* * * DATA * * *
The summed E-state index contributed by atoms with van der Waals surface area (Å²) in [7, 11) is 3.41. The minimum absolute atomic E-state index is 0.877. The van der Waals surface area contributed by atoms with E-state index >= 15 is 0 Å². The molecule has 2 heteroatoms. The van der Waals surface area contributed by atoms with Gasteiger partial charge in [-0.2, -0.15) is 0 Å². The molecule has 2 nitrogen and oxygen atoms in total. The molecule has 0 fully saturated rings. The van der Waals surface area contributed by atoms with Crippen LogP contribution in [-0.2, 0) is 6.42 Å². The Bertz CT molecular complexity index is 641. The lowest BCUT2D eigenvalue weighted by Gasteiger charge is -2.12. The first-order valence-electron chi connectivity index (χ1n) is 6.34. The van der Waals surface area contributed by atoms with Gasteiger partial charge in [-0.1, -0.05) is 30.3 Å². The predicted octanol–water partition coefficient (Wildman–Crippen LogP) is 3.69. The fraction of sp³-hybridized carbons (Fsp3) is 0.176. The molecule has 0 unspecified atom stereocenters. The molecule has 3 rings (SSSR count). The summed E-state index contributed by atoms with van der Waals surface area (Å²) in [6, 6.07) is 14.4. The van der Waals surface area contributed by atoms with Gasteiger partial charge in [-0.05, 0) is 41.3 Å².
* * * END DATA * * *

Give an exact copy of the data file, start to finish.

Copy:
The summed E-state index contributed by atoms with van der Waals surface area (Å²) in [7, 11) is 3.41. The minimum absolute atomic E-state index is 0.877. The van der Waals surface area contributed by atoms with E-state index >= 15 is 0 Å². The molecule has 2 heteroatoms. The van der Waals surface area contributed by atoms with Gasteiger partial charge in [-0.2, -0.15) is 0 Å². The molecule has 2 nitrogen and oxygen atoms in total. The molecule has 0 fully saturated rings. The van der Waals surface area contributed by atoms with Crippen LogP contribution in [-0.2, 0) is 6.42 Å². The Bertz CT molecular complexity index is 641. The lowest BCUT2D eigenvalue weighted by Gasteiger charge is -2.12. The first-order valence-electron chi connectivity index (χ1n) is 6.34. The van der Waals surface area contributed by atoms with Gasteiger partial charge in [-0.1, -0.05) is 30.3 Å². The predicted octanol–water partition coefficient (Wildman–Crippen LogP) is 3.69. The fraction of sp³-hybridized carbons (Fsp3) is 0.176. The molecule has 0 unspecified atom stereocenters. The molecule has 3 rings (SSSR count). The summed E-state index contributed by atoms with van der Waals surface area (Å²) in [6, 6.07) is 14.4. The van der Waals surface area contributed by atoms with Gasteiger partial charge in [-0.05, 0) is 41.3 Å².